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Fish Stripes 2014 Marlins Season Preview: Steve Cishek

The Miami Marlins have a few of their bullpen spots set up nicely heading into the 2014 campaign, and it all starts with their best reliever, closer Steve Cishek.

Steve Mitchell-USA TODAY Sports

The Miami Marlins are set to debut on Opening Day versus the Colorado Rockies with 12 pitchers on their staff, meaning Miami will carry seven relievers in their bullpen. While the back of the pen is still being determined, the top of the bullpen is solidly secured for the Fish. In the 2014 season, the bullpen discussion begins (and the games end) with closer Steve Cishek.

Closer: Steve Cishek
Setup: Mike Dunn
Setup: Carlos Marmol
Middle Relief: A.J Ramos
Middle Relief: Carter Capps
LOOGY: Brad Hand / Dan Jennings

Long Relief: Kevin Slowey / Brad Hand

Minor League Options: Arquimedes Caminero, Sam Dyson, Steven Ames, Nick Wittgren

Steve CIshek is the Marlins' first homegorwn closer since Braden Looper, and he is perhaps the first guy to close games for the Marlins who actually was drafted by the Fish. Cishek came up in 2011, began dominating, and has not stopped since, and last year was his best season as a pro. He posted career-best marks in strikeout rate (26.2 percent) and walk rate (7.8 percent) and continued his success on the ground (53.1 percent ground ball rate). In short, he has done just about all you want in a closer, and he has done so with a handicap of being unable to throw effectively against left-handed hitters due to his style of delivery. Despite struggling against lefties (2.94 FIP versus 2.58 versus righties, 11.3 percent walk rate versus 6.7 percent versus righties), Cishek has carved out a solid career as a closer.

What is expected to change in 2014? As RotoGraphs author and friend of the blog Eno Sarris notes on this post, it is difficult to tell. Part of Cishek's trouble against left-handed pitching is that his changeup just is not an effective pitch. He throws it almost ten percent of the time to lefties, and he does throw it exclusively to left-handers. The numbers are terrible, and they speak to why he has struggled against lefties relative to his overall success. Cishek has posted a whopping 6.6 to one ratio of balls to called strikes on the pitch, which helps to explain his lack of control versus lefties. When hitters bother to swing, it has induced a 30.7 percent whiff rate, but given that Cishek can't place it in the zone at all, hitters can be patient and let him beat himself.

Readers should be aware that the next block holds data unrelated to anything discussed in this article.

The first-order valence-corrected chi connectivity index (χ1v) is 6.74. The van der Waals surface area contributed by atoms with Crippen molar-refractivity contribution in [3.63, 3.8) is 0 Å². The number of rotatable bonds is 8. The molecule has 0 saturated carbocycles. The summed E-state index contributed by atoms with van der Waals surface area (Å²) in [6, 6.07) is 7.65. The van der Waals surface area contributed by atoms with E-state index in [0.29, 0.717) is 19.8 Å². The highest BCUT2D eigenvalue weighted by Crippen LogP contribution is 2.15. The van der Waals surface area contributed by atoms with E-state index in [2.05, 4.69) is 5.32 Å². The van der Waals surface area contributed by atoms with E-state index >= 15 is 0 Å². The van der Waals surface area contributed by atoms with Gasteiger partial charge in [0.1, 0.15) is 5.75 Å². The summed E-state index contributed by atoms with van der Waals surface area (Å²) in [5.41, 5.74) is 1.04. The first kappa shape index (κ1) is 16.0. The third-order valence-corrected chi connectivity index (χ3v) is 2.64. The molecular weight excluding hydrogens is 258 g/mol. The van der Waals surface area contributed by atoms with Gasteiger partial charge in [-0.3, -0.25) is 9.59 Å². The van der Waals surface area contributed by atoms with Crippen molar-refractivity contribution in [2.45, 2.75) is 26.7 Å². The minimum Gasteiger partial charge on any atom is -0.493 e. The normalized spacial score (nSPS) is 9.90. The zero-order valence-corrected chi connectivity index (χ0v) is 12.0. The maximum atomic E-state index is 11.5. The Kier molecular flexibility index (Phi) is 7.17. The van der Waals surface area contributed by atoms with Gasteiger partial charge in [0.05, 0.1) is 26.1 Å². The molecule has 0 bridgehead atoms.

But the pitch itself does not solely explain those problems; it merely highlights the overall concern with Cishek. He only threw 34 changeups last season and 146 in his career, so he is not leaning on the pitch. Instead, he is continuing to use primarily his sinker/slider combo versus left-handed hitting while mixing in the change and a flatter four-seam fastball. The biggest difference thus far, however, has been with the performance of his sinker. Against lefties, the two-seam fastball has only garnered a 2.0 balls-to-called-strike ratio. This does not sound like a major concern, except that against righties, Cishek has thrown more called strikes than balls with that same pitch.

The change in performance of the fastball explains a little as to why Cishek has pitched worse versus lefties. But the important thing is that, overall, he has not been bad against them, merely worse than normal. That may be Cishek's saving grace as a closer; he is so lights-out versus righties that his drop-off against lefties is a mere blip in the radar.


Steamer 65 8.8 3.1 3.32 3.17 0.5
Oliver 68 9.1 3.7 3.29 3.19 0.5
ZiPS 64 9.4 3.2 2.81 2.99 0.6

While none of the projections posted for Cishek are through the roof, all point to him being an above-average closer. If you buy that the closer role has more importance or inflated value above what systems like WAR are doling out, you might consider Cishek a one-win player with these numbers. As it stands, the projection sits at closer to 0.5 WAR.

Miami is paying a large sum of money for a player whom the systems still are not projecting as elite. If the team could find a trade partner for Cishek as he continues through his next three arbitration seasons, it would behoove the Fish to make a move. The odds are likely that Cishek garners enough saves to continue earning a huge salary, and Miami would eventually be better served getting a trade return and slashing his ever-expanding salary off their books sooner rather than later. But for now, the Fish will have Cishek close out their games in 2014.